None of this concerns you but
sometimes it’s better to pretend closeness
than live in fear of rejection. Things I know:
car sickness, the Mall of America, all-night
murder dreams. Childhood was a joke.
Slinging imaginary rifles over my shoulder,
falling out of trees for negative attention.
Now I talk to you like I have nothing
to lose, no grip whatsoever. I sneak into
the neighbor’s basement just to be the criminal.
I call you in the middle of the night to say
I’m not a ghost yet. It’s funny because
in Chicago I have a real brother but what
a boring story. Things I don’t know:
portion control, easing depression,
the optimal gesture.
Nothing I say will make you love me
and there’s real honor in that.
The author of two poetry chapbooks, Massachusetts poet Anne Cecelia Holmes’ first trade collection is The Jitters (Grand Rapids MI: Horse Less Press, 2015). Built as a collection of compact lyrics, the poems in The Jitters are fearless, vulnerable and razor-sharp. These poems revel in even the smallest miracles, attempt to comprehend the darkness, and take no shit from anyone. As she writes to open the poem “WORLD’S TINEST EARTHQUAKE,” “I’d like to say what’s been said / and say it better. Break // accountability exactly open. / When faced with an ultimatum // I choose the most destructive force, / haul everyone onto the lawn just // to get tough. Please trust me.” These are poems born of a quick, dry wit, composed as a series of observations, critiques and direct statements that take no prisoners. “When nothing changes I finally love myself,” she writes, in the poem “MEMORY BRICKS.”
All of this hurts the facial expression.
I’m sick of watching you fall over
the television like you’re the one
inside it, and more than ever
I feel like a tugboat in that scene.
Don’t blame me for your
bad cartography. I can’t be
an acrobat because
my heart isn’t ripe.
You said this trampoline
makes you dream of chairs
but to me the backyard
is a butcher shop.
Bring me a bag of rocks
and I’ll carpet you in them.
I’m going to be
an admiral in all this.
I’ve been increasingly aware over the past few years of a particular strain of American poetry: poets, predominantly female poets, composing very striking lyric poems that combine savage wit, subversion, distraction and use of the straight phrase, blending lightness against dark subject matter. If I were to attempt any kind of list of examples, it would include Matthea Harvey, Natalie Lyalin, Dorothea Lasky, Amy Lawless, Sommer Browning, Emily Pettit, Bianca Stone, Hailey Higdon, Emily Kendal Frey, Anne Boyer and the late Hillary Gravendyk, and now, Anne Cecilia Holmes. What connects the writers on this list is the way they each compose tight lyric bursts that slightly unsettle, managing to utilize both light and dark humour, and push to shake at the core of expectation, discomfort and the otherwise-unspoken. There is something about how each of these authors, including Holmes, have embraced elements of the confessional mode through a compact lyric that can be used to voice flashes of anger, annoyance, frustrations, loneliness and violence, and even conversations on evil, as Holmes writes in the final poem in the collection:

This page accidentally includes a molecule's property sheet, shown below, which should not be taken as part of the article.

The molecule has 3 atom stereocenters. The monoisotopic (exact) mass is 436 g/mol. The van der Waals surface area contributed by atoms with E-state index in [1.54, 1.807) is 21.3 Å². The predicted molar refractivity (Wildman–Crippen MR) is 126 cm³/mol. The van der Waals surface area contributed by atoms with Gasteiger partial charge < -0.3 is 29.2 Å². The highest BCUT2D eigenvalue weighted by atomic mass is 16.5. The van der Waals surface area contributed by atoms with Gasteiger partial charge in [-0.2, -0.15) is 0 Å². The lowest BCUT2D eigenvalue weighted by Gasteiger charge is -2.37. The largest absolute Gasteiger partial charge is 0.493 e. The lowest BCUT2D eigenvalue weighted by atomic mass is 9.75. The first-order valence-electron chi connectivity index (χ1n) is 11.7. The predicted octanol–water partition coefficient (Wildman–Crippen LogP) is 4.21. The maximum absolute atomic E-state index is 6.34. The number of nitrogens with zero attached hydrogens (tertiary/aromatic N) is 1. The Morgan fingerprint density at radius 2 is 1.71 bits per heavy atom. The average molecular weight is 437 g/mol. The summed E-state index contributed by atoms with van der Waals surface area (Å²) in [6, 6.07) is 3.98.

POEM FOR WHAT I’M NOT ALLOWED
Ode to the murderer I imagine
in every band of trees. To
my blood cells, to well-ordered systems,
to my head absolutely thick
with disease. Ode to the dress I slept in
and wore the next day, to the cilantro
I planted in all the wrong weather.
Ode to the fucking cosmos. Ode to my face
against your face, to poems that want to
like us but don’t. Ode to being
the bloodless one, the neurotic one,
the one ignoring your spiritual journey.
To your clothes in my basement
covered in ink. To I wore this when
we first met, to I want to hurt you like this
and then like this. Ode to quitting my job
to stay excited, to exposing myself
to my neighbors, to embedding so many
rocks in my chest. Ode to Tulsa.
Ode to the 900-foot Jesus, to keeping
my hands in my pockets most of the time.
To my brothers and sisters, to all my
enemies, to imagining every way
to die in every possible scenario.
Ode to crying when I can’t find my shoes,
to feeling like god will punish me for
sins I don’t believe in. Ode to taking
pictures in front of strangers’ houses.
Ode to my jacket covered in yellow.
Ode to how I wish you were built
out of wood panels. Ode to staring
out the window in the worst
of the house. Ode to your age,
to my age, to how I react improperly
when reenacting your fate. Ode to
so few phenomenons. Ode to
absolving myself of everything.
To singing what I’m doing, to arguing
what counts as “artifact” and “alive.”
Ode to my wandering pacemaker.
Ode to my big fat heart. Ode to
pretending I’ve never been where
I used to live. Ode to hoping you’re
a goner. Ode to grieving nothing
each time a villain is born.